Archive for February, 2020

Lloyds Bank in 1959

The Francis Frith company, with their catalogue of old photographs, has many pictures of New Alresford, which you can see on their website. They also publish stories, or memories, from readers, and one, published in 2010, is from Valerie Neal, describing the time she worked in Lloyds Bank in 1959:

“I was working in Lloyds bank in 1959. I remember going across the road to fetch cakes from the bakery every day for the staff. We had six staff, this was before the extension to the bank. The other members were Mr Rainford, Mr Sherwood, and the manager whose name escapes me. The girls were Myrtle Young, another Anne and me. I also remember going to the cinema in Station Road. You could not hear a thing if it was raining because of the tin roof. I travelled to work by train from Winchester, it cost six shillings and fourpence return. Those were the days.”

 

The Mural in the Old Fire Station

Once it was agreed that the old Merryweather Fire Appliance would be returned to the Old Fire Station garage, as the first major exhibit of the Alresford Museum, attention turned to the decoration of the garage walls. Other major investments went into the lighting system to be used, and the folding glass doors installed behind the original wooden doors. But it was felt that the back wall should feature a major relevant picture, or photograph, of something representing the history of fires in the town, or why the fire appliance was needed.

Undoubtedly the front cover picture from Arthur Stowell’s book “The Story of Alresford” was one of the best images available. It totally fitted the subject and history, and was very colourful. The photos available of the Fire Appliance from around 1900 were also largely black and white. Many were available from the Gog Andrews collection (alresfordheritage.co.uk) so these were used on a slide show on a TV screen on another wall of the garage.

Arthur Stowell’s picture was drawn by Brian Wynne, but neither the original nor any prints could be found. The book had been published via the Alresford History and Literary Society, but enquiries there did not produce any leads. So the only copies available were on the covers of his book. At that time I had a scanner that could be used to scan at a very detailed resolution, so to see what could be done I scanned the front and back covers, using a new ‘clean’ copy. I soon realised that it would be necessary to scan the spine, so eventually that was also achieved. These three scans were then brought together (using free PC software known as “Paint”).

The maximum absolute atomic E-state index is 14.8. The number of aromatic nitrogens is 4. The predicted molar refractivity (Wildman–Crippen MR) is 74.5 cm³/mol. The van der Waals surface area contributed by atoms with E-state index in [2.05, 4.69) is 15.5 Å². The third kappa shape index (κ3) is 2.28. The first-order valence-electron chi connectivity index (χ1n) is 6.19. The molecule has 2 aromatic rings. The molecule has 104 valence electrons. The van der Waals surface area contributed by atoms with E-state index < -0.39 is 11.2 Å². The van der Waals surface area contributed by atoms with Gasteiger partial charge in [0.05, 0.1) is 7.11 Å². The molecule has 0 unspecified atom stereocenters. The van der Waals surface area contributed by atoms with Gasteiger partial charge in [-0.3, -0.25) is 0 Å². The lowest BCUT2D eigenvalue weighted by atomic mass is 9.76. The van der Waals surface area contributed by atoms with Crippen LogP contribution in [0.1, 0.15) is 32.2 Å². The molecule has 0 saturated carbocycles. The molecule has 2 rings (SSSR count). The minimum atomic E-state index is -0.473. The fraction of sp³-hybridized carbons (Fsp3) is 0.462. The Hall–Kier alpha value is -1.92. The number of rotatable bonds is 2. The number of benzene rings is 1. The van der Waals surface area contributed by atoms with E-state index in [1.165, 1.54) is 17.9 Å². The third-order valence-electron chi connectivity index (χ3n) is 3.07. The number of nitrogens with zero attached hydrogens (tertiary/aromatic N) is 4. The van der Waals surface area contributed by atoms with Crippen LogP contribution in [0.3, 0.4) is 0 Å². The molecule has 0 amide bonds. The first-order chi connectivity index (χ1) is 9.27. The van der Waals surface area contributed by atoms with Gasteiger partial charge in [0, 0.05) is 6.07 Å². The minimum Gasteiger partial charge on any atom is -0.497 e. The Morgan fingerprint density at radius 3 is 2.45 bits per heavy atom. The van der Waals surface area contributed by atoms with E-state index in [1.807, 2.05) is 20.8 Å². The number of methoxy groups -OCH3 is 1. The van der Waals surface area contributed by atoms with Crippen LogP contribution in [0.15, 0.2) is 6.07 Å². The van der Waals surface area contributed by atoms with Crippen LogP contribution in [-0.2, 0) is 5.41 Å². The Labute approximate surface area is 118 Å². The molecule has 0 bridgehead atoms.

Complete

As you can see, the scan of the spine is fairly obvious! The joins down the middle were bridged together (using more free PC software, called “PhotoScape”), to get rid of the visible edges and mould the colours together. The words had to go too.

 

Then another problem arose: the dimensions of this image, when scaled up to fill across the back wall of the garage, meant that it was too tall, and would be hidden behind the cabinets. Ideally it was necessary to lose most of the sky, and even some of the foreground where the people were standing. Normally, pictures can be stretched up to about 10%, without becoming too distorted. This was done, using ‘Paint’, but it was still not wide enough. So the ‘Photoscape’ software came back again, to add extra rooms on the houses at either side, copying the existing bits of wall. The final result was as below.

OFS plan 4 stretch crop add 10pc patch

Getting the mural printed 10 feet wide also was difficult, and the result came in two sections, once again joined down the middle! The width was not quite as wide as the garage wall, so it appears the picture version used was not a stretched one, after all! A 2019 picture in the garage (below) shows the final version on the wall. For 2020 this wall has disappeared… the mural will be repositioned!

Nick Denbow

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Alresford cartoons

Inspired by an artist producing “Wobbly” pictures of their local town, Ian McDonald, a local amateur painter and DIY enthusiast has brought these skills together, maybe, to produce some “wonky” pics of Alresford. I think they are worth presenting here:

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Then, by chance, I found some similar pics produced by Mad Lou Publishing, of Steep, near Petersfield. Created by Louise Braithwaite (www.louisebraithwaite.co.uk) also from Ashford, near Steep, there is also a lovely card with her  pic of Broad Street in a similar vein…

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Arthur Stowell used a similar pic, but set some 400 years earlier, on the front cover of his book about Alresford History. This now is used as a mural on the wall of the Old Fire Station Museum display area:

fire

Ian has now branched out, and attempted an alternative view of the Alresford centre, looking up the hill along West Street.  This is his second Wobbly pic of Alresford, which also has an acknowledgement to our friends from Odiham:

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Another slightly more conventional view of Alresford houses is afforded by Hellards, the Estate Agents, on their notepaper: this is primarily of East Street, and is more in the style of the architect Lawrence Wright’s drawings..;;

1986 East Street South side0003

While Louise Braithwaite seems to specialise in pics in and around Winchester, another of her cards shows the backs at Cambridge, which I also rather like:

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Others have tried to picture Broad Street before it was taken over as the most preferred car parking area in Alresford:

TED HEPENSTAL

TedHepenstal.com

news bbc co uk

news.bbc.co.uk

PB0882-Alresford-Broad-St

portraitsofbritain.co.uk